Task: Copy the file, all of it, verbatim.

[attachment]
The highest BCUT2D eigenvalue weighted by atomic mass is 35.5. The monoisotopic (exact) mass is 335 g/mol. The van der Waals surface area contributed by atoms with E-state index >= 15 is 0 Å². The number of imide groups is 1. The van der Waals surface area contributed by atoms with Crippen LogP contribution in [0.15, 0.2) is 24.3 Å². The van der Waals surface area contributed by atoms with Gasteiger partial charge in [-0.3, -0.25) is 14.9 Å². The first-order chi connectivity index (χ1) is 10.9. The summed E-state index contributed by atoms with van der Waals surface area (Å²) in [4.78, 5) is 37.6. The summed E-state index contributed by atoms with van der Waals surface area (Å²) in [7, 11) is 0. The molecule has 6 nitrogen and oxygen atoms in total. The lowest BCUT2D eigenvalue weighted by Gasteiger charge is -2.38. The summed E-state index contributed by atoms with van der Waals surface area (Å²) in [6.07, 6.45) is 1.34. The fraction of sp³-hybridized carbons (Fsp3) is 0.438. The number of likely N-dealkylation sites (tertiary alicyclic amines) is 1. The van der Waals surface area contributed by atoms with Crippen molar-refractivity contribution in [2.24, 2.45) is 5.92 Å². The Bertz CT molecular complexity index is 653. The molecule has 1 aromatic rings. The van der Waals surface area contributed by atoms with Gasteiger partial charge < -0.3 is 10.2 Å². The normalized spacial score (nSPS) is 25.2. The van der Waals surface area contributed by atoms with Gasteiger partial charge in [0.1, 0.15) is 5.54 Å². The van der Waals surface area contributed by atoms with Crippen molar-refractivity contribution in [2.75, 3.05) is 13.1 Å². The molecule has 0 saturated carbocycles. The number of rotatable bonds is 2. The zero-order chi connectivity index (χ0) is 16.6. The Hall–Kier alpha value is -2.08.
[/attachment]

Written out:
The highest BCUT2D eigenvalue weighted by atomic mass is 35.5. The monoisotopic (exact) mass is 335 g/mol. The van der Waals surface area contributed by atoms with E-state index >= 15 is 0 Å². The number of imide groups is 1. The van der Waals surface area contributed by atoms with Crippen LogP contribution in [0.15, 0.2) is 24.3 Å². The van der Waals surface area contributed by atoms with Gasteiger partial charge in [-0.3, -0.25) is 14.9 Å². The first-order chi connectivity index (χ1) is 10.9. The summed E-state index contributed by atoms with van der Waals surface area (Å²) in [4.78, 5) is 37.6. The summed E-state index contributed by atoms with van der Waals surface area (Å²) in [7, 11) is 0. The molecule has 6 nitrogen and oxygen atoms in total. The lowest BCUT2D eigenvalue weighted by Gasteiger charge is -2.38. The summed E-state index contributed by atoms with van der Waals surface area (Å²) in [6.07, 6.45) is 1.34. The fraction of sp³-hybridized carbons (Fsp3) is 0.438. The number of likely N-dealkylation sites (tertiary alicyclic amines) is 1. The van der Waals surface area contributed by atoms with Crippen molar-refractivity contribution in [2.24, 2.45) is 5.92 Å². The Bertz CT molecular complexity index is 653. The molecule has 1 aromatic rings. The van der Waals surface area contributed by atoms with Gasteiger partial charge < -0.3 is 10.2 Å². The normalized spacial score (nSPS) is 25.2. The van der Waals surface area contributed by atoms with Gasteiger partial charge in [0.1, 0.15) is 5.54 Å². The van der Waals surface area contributed by atoms with Crippen molar-refractivity contribution in [2.75, 3.05) is 13.1 Å². The molecule has 0 saturated carbocycles. The number of rotatable bonds is 2. The zero-order chi connectivity index (χ0) is 16.6. The Hall–Kier alpha value is -2.08.